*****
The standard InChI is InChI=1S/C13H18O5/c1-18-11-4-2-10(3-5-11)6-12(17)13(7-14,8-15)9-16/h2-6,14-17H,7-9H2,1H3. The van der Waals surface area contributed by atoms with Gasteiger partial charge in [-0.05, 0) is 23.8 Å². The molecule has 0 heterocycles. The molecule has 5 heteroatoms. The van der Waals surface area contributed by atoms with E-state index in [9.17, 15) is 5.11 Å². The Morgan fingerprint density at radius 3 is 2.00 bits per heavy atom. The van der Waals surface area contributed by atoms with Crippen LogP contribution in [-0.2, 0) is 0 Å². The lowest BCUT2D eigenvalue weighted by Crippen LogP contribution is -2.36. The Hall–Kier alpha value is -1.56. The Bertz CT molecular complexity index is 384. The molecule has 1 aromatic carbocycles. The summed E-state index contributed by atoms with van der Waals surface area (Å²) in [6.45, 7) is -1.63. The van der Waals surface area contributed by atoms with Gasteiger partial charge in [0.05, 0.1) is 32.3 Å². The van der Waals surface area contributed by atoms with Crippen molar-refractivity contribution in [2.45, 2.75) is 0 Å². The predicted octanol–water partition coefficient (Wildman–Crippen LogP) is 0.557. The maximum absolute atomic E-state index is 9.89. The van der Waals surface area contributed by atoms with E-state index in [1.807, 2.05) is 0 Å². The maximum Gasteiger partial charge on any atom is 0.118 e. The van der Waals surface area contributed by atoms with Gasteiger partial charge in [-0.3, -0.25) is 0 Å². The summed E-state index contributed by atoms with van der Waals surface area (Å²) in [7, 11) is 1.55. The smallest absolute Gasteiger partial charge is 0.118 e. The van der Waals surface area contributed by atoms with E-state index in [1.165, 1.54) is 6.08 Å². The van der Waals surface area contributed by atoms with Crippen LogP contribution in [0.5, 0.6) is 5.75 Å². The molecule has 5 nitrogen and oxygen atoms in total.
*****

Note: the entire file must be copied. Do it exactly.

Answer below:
The standard InChI is InChI=1S/C13H18O5/c1-18-11-4-2-10(3-5-11)6-12(17)13(7-14,8-15)9-16/h2-6,14-17H,7-9H2,1H3. The van der Waals surface area contributed by atoms with Gasteiger partial charge in [-0.05, 0) is 23.8 Å². The molecule has 0 heterocycles. The molecule has 5 heteroatoms. The van der Waals surface area contributed by atoms with E-state index in [9.17, 15) is 5.11 Å². The Morgan fingerprint density at radius 3 is 2.00 bits per heavy atom. The van der Waals surface area contributed by atoms with Crippen LogP contribution in [-0.2, 0) is 0 Å². The lowest BCUT2D eigenvalue weighted by Crippen LogP contribution is -2.36. The Hall–Kier alpha value is -1.56. The Bertz CT molecular complexity index is 384. The molecule has 1 aromatic carbocycles. The summed E-state index contributed by atoms with van der Waals surface area (Å²) in [6.45, 7) is -1.63. The van der Waals surface area contributed by atoms with Gasteiger partial charge in [0.05, 0.1) is 32.3 Å². The van der Waals surface area contributed by atoms with Crippen molar-refractivity contribution in [2.45, 2.75) is 0 Å². The predicted octanol–water partition coefficient (Wildman–Crippen LogP) is 0.557. The maximum absolute atomic E-state index is 9.89. The van der Waals surface area contributed by atoms with E-state index in [1.807, 2.05) is 0 Å². The maximum Gasteiger partial charge on any atom is 0.118 e. The van der Waals surface area contributed by atoms with Gasteiger partial charge in [-0.3, -0.25) is 0 Å². The summed E-state index contributed by atoms with van der Waals surface area (Å²) in [7, 11) is 1.55. The smallest absolute Gasteiger partial charge is 0.118 e. The van der Waals surface area contributed by atoms with E-state index in [1.165, 1.54) is 6.08 Å². The van der Waals surface area contributed by atoms with Crippen LogP contribution in [0.5, 0.6) is 5.75 Å². The molecule has 5 nitrogen and oxygen atoms in total.